Book Review: Lucky or Smart (Audiobook)

I’ve been listening to a lot of audiobooks lately, and one I just completed is Lucky or Smart? The Secrets of an Entrepreneurial Life.

Written by Bo Peabody, who founded Tripod and later sold it to Lycos for $58 Million while in his mid-twenties, the book explores his journey building a company and his insights into how to increase your chance of success while building a startup. He also touches on a handful of other businesses he’s started since his dot com success.

At only two hours, the book is a bit short for its $19.95 cover price, and I wish there were more details about his experience starting, growing, and ultimately selling Tripod. However, many of his insights proved to be unique and/or contrary to other popular business books, which make the book worthwhile.

His plan for starting a company is as follows:

  1. Start a company that is fundamentally innovative, morally compelling, and philosophically positive.
  2. Communicate a compelling mission.
  3. Have a clear action plan and communicate it.
  4. Treat your people fairly.
  5. Give them the latitude to exercise creativity.

The result of all this is serendipity, luck, success, and ultimately, money.

Two of his other comments were compelling because they challenge today’s wisdom:

  • A good decision made quickly is better than a great decision made slowly. He mentions books like Good to Great, and says that entrepreneurs who are growing a startup don’t have time to be great – they have to settle for being good, but doing it really fast.
  • Don’t believe your own press; in fact, don’t read. He recommends reading a weekly news magazine, like Time, and one other source of news. He reasons that if you spend all your time reading about other companies, you won’t have time to come up with your own brilliant ideas.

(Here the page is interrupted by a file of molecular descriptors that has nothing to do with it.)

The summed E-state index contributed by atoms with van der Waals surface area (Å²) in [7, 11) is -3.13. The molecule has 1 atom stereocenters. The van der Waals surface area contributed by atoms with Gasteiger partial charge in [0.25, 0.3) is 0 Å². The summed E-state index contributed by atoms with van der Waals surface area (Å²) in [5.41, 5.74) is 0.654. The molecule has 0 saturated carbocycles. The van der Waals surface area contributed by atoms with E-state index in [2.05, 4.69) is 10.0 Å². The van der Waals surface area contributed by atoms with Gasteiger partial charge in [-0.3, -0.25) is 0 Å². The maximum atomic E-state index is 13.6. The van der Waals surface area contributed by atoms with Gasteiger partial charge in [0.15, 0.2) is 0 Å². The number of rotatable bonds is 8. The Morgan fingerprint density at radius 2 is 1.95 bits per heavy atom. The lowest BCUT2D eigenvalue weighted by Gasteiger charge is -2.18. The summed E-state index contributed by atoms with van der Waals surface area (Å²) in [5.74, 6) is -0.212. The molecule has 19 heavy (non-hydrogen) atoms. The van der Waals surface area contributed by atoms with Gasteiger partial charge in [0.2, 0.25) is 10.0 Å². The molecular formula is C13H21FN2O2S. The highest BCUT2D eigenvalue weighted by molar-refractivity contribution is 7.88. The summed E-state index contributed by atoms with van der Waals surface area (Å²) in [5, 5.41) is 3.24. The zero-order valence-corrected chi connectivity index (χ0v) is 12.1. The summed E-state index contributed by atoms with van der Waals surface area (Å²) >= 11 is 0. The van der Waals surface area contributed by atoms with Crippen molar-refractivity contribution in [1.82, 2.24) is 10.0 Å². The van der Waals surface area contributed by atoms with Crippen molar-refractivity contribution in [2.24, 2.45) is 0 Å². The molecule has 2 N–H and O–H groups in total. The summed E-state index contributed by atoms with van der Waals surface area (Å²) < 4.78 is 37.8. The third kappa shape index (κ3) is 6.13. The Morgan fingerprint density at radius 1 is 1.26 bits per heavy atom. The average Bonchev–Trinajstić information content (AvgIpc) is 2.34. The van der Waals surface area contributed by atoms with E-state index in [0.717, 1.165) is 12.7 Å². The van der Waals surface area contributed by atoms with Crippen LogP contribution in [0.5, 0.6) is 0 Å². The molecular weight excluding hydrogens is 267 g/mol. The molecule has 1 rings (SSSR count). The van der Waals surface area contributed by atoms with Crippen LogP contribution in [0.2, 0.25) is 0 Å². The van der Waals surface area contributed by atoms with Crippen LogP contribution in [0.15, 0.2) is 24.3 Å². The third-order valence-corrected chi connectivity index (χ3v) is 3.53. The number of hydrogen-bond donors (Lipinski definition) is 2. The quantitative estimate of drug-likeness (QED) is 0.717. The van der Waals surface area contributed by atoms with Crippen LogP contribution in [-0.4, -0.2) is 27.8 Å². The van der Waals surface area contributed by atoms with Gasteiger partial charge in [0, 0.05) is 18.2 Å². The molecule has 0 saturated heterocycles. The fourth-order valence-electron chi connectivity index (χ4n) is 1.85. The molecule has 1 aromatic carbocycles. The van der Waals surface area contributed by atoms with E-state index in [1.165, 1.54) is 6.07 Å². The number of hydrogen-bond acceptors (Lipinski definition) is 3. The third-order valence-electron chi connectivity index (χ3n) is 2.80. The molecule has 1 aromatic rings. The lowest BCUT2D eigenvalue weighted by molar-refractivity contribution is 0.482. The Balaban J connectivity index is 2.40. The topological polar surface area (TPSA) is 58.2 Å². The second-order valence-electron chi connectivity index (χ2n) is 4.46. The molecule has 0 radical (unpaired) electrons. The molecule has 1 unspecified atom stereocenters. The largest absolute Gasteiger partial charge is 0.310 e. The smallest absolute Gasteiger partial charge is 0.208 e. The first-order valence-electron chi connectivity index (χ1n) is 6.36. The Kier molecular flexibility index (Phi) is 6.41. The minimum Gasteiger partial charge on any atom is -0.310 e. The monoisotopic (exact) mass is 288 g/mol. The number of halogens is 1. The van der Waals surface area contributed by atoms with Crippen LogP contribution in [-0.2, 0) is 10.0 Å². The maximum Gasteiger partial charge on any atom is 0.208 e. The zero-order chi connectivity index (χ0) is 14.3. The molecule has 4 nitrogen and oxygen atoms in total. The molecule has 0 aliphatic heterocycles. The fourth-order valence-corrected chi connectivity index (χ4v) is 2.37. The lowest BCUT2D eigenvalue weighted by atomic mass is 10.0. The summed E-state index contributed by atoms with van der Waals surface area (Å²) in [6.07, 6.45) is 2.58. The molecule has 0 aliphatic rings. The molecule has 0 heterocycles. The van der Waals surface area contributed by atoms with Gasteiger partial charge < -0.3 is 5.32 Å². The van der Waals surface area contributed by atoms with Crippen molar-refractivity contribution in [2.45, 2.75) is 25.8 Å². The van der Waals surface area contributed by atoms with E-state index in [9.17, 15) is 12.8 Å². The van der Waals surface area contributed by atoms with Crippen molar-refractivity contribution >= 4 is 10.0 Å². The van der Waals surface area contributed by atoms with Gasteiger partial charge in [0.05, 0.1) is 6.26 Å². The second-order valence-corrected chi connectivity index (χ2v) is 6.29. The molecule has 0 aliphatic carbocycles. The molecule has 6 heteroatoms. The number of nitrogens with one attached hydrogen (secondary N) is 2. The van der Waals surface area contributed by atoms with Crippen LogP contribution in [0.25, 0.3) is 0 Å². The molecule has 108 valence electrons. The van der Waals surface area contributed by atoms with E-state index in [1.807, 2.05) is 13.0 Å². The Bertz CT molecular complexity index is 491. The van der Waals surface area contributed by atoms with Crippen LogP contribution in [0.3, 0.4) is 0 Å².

The best line of the book is given as he’s discussing the question everyone asks him about his success: “Were you lucky or were you smart?” It took him a few years to find the right answer, but he now replies “I was smart enough to know I was getting lucky.”

If you’re in the mood for an entrepreneur’s tales of success and his take on how to replicate it, then you should check out Lucky or Smart?.

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#1 Eddy on 01.20.06 at 4:34 pm

Good Post–My observation is that the ’90s ushered in a whole generation of young entrepreneurs (not sure if we had seen anything like it before). And it seems to me that we have yet to learn from that time and the experience. And perhaps the jury is still out whether they were lucky or smart… If anything, the Internet is the great equalizer of entrepreneurship. However I’m not sure if I agree with the assessment that good is better than great in an entrepreneural environment. I’m not sure though, I still have to think about it. My question is whether aiming for great is what will create a company that will truly last. (Since this guy made his millions by selling his company, it seems to me that he is not motivated in building something that will last)

#2 John Lee on 01.22.06 at 6:13 pm

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